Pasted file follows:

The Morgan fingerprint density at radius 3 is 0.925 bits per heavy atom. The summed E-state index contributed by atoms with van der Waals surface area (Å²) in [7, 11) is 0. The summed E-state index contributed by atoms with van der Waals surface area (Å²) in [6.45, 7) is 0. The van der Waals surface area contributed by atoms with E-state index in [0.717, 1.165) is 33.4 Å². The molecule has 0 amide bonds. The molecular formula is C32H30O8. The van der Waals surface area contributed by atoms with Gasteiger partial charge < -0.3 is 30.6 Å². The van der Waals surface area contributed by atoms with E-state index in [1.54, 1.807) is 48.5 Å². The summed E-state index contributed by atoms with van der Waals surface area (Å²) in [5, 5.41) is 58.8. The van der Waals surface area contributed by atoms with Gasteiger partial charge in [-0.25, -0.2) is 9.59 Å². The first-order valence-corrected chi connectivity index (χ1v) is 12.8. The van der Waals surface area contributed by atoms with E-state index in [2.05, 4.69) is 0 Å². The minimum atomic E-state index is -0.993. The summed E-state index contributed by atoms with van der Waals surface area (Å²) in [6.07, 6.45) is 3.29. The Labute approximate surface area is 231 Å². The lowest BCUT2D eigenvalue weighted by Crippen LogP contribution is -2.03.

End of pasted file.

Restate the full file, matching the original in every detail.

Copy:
The Morgan fingerprint density at radius 3 is 0.925 bits per heavy atom. The summed E-state index contributed by atoms with van der Waals surface area (Å²) in [7, 11) is 0. The summed E-state index contributed by atoms with van der Waals surface area (Å²) in [6.45, 7) is 0. The van der Waals surface area contributed by atoms with E-state index in [0.717, 1.165) is 33.4 Å². The molecule has 0 amide bonds. The molecular formula is C32H30O8. The van der Waals surface area contributed by atoms with Gasteiger partial charge < -0.3 is 30.6 Å². The van der Waals surface area contributed by atoms with E-state index in [1.54, 1.807) is 48.5 Å². The summed E-state index contributed by atoms with van der Waals surface area (Å²) in [5, 5.41) is 58.8. The van der Waals surface area contributed by atoms with Gasteiger partial charge in [-0.25, -0.2) is 9.59 Å². The first-order valence-corrected chi connectivity index (χ1v) is 12.8. The van der Waals surface area contributed by atoms with E-state index in [2.05, 4.69) is 0 Å². The minimum atomic E-state index is -0.993. The summed E-state index contributed by atoms with van der Waals surface area (Å²) in [6.07, 6.45) is 3.29. The Labute approximate surface area is 231 Å². The lowest BCUT2D eigenvalue weighted by Crippen LogP contribution is -2.03.